Bush's Economy 'Doing Remarkably Well'
Stay up to date with the latest headlines via email.
Oh, goody. According to the White House press office, President Bush will spend much of the next two weeks discussing what a swell economy we have. Did you know that the Dow Jones Industrial Average is at its highest point EVER? And the NASDAQ, ditto. Wow, breathtaking, huh? But the Dow is not a good indicator of how thing are really going for the majority of Americans.
I just love listening to the Bushies play with numbers. When Bush took over in 2001, he had predicted a surplus of $516 billion for fiscal year 2006. Last week, the administration announced a 2006 deficit of $248 billion, missing its projection for this year by $764 billion. Bush said the numbers are "proof that pro-growth economic policies work" and are "an example of sound fiscal policies here in Washington."
This is highly reminiscent of Dick Cheney's recent observation about the Iraqi government, "If you look at the general, overall situation, they're doing remarkably well."
Bush's main talking point on the budget is that he "cut the deficit in half" -- that would be from 2004, the year the White House inflated the projected deficit for political reasons. Even conservatives disagree. Brian Riedl of the Heritage Foundation said, "The White House has a track record of projecting budget numbers to be a lot worse than they end up, which therefore helps them defeat the gloomy expectations and declare victory." If Bush does manage to make the tax cuts permanent, it will add more than $3 trillion to the deficit over the next 10 years. The federal budget would be virtually in balance if there had been no tax cuts.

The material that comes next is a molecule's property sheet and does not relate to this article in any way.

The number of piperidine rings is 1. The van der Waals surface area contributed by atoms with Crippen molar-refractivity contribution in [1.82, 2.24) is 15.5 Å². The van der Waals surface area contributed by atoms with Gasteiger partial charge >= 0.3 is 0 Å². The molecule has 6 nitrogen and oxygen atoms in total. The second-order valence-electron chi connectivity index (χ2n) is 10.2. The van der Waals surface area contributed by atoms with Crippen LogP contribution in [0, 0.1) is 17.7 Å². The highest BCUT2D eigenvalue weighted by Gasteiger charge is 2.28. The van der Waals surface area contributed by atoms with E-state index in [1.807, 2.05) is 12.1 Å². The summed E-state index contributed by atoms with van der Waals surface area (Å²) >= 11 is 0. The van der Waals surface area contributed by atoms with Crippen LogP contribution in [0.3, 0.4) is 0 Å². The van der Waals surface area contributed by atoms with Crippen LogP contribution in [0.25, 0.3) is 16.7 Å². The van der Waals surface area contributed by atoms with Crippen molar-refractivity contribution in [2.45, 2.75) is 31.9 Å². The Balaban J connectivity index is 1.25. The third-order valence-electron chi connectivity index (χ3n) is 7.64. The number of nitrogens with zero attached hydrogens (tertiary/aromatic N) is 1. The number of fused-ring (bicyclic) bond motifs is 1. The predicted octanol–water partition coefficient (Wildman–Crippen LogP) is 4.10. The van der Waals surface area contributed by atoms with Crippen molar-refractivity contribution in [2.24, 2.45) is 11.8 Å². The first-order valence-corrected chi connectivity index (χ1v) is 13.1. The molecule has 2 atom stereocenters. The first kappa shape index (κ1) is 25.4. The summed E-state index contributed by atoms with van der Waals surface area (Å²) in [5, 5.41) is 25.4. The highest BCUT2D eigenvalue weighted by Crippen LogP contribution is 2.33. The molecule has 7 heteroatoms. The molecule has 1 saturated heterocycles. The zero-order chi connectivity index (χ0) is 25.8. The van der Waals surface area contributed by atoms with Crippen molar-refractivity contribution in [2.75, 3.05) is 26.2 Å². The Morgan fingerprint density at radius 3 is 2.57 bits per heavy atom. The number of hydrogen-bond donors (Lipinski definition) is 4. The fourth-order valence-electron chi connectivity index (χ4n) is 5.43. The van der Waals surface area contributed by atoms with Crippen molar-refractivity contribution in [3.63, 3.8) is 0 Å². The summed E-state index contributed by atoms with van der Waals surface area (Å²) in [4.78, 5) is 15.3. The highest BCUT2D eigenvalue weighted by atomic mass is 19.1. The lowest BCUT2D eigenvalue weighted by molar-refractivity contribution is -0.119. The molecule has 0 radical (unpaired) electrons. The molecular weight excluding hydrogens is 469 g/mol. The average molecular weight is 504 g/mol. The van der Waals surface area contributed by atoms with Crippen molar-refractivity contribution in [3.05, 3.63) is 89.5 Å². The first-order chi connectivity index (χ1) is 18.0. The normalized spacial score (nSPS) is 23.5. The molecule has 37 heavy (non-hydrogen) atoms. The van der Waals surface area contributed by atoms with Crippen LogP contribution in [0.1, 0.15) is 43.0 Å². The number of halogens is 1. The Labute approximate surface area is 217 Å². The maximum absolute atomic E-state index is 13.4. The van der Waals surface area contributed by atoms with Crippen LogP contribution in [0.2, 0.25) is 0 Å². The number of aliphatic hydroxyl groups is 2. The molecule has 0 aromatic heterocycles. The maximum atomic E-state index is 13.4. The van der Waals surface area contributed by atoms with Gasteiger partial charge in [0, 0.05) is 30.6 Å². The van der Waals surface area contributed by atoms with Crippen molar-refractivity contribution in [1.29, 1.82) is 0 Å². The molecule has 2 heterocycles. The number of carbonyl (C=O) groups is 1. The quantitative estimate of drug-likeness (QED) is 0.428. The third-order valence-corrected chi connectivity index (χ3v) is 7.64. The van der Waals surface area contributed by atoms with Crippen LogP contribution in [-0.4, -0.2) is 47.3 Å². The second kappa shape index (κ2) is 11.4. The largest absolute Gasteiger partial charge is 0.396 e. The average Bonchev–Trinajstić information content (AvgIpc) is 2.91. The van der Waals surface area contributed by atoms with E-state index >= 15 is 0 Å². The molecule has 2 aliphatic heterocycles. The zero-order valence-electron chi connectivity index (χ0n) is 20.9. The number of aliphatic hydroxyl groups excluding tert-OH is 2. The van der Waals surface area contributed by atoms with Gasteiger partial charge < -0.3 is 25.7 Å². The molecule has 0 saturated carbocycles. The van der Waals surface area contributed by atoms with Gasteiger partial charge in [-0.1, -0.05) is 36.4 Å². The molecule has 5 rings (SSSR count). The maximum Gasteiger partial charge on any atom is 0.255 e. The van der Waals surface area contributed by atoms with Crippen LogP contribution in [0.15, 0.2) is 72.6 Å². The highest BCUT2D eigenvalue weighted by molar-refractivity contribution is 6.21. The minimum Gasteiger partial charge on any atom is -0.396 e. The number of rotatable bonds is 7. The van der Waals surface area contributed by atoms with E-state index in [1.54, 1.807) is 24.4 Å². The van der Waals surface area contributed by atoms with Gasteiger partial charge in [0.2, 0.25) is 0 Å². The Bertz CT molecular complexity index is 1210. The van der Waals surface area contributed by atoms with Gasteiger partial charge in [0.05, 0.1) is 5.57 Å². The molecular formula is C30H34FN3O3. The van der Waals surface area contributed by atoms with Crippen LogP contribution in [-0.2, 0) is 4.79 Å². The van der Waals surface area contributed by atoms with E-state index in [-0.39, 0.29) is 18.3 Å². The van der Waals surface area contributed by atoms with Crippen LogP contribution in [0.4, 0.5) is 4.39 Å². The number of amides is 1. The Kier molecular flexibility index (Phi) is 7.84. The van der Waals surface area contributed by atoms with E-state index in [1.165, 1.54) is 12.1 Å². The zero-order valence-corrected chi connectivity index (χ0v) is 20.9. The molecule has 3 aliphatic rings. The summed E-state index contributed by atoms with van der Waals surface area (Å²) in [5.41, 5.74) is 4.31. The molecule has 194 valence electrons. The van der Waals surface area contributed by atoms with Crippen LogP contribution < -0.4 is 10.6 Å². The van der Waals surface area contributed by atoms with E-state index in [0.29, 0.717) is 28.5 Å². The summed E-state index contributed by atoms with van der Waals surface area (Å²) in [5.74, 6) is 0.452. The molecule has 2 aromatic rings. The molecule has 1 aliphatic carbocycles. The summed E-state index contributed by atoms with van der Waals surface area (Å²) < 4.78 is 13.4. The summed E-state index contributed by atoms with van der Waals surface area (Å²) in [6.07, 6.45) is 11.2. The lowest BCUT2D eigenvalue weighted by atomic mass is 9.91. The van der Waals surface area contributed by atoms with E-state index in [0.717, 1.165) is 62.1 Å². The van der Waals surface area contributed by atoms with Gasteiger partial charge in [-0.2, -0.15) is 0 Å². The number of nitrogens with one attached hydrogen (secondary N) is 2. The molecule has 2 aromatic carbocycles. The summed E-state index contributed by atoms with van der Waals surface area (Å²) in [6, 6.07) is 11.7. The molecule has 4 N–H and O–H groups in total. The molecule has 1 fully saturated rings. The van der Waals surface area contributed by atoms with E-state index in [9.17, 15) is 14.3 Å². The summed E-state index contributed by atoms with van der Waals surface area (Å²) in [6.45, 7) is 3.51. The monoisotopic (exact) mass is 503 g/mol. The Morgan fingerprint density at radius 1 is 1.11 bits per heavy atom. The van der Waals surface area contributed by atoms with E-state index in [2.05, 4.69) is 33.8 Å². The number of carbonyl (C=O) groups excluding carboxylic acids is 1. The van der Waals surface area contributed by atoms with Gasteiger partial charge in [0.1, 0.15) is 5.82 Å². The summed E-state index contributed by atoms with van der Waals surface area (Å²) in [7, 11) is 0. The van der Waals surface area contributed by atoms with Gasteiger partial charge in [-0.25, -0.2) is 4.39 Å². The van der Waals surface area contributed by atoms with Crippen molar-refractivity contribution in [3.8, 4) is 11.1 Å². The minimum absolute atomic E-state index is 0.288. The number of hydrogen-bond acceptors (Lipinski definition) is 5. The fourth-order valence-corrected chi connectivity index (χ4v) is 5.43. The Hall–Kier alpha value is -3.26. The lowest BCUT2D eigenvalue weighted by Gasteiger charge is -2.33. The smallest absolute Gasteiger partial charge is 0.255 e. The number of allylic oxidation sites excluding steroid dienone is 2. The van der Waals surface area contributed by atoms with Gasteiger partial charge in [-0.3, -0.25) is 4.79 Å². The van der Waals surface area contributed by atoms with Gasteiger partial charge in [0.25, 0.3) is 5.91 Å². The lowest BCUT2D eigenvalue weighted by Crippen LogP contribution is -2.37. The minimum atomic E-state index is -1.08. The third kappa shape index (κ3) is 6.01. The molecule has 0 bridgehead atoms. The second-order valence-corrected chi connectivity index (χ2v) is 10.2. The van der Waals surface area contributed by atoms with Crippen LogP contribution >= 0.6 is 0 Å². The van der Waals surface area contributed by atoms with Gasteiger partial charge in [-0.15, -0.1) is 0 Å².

Bush's version of "doing remarkably well" includes a trade gap -- now a record $69.9 billion -- up 2.7 percent since July. "Short of a big correction in consumer spending, the best we can hope for is that the trade deficit stabilizes," Stephen Stanley, chief economist at RBS Greenwich Capital, told Bloomberg.com.
Meanwhile, what we see in the economy as a whole is an immense shift of wealth from the poor and middle class to the very rich. It seems a little painful to have to point this out yet again after six solid years of it, but these are lies, damn lies and statistics.
Just to give you an idea of how dependable the Bush numbers are, the Department of Health and Human Services put out a press release a few weeks ago telling senior citizens they will have "new options with low costs" and that monthly premiums in '07 will be the same as in '06.
"The Medicare prescription drug benefit... just keeps getting better," burbled HHS. They seem to have been taking too much in the way of prescription drugs. Rep. Henry Waxman, one of the most singularly useful members of Congress, found that average premiums will actually increase by over 10 percent next year. And for the lowest-priced plans, average premiums will be up over 44 percent. "It is not merely confusing arithmetic, it is deceptive advertising," said Waxman.
While lightening the tax burden for the rich, other parts of the Bush economic program continue to undermine the middle class in this country. As you may recall, in 2005 the credit industry successfully rammed a disgraceful bankruptcy reform bill through Congress. It's working out just the way we expected it to: Middle class families are borrowing more than ever to make ends meet. Most families go under if: (a) they lose a job or (b) they have a health emergency crisis.
One attorney sums up the legislation's impact: "It's designed to make life miserable for anybody who owes money. It's a help-the-banks, squish-the-little-guy law."
Bush's remarkably good economy is only good for the richest -- for the rest of us, incomes are stagnant and education and health care costs are skyrocketing. The Republican Congress blindly rubber-stamps policies designed to help only a few. Are you better off than you were six years ago?
Molly Ivins writes about politics, Texas and other bizarre happenings.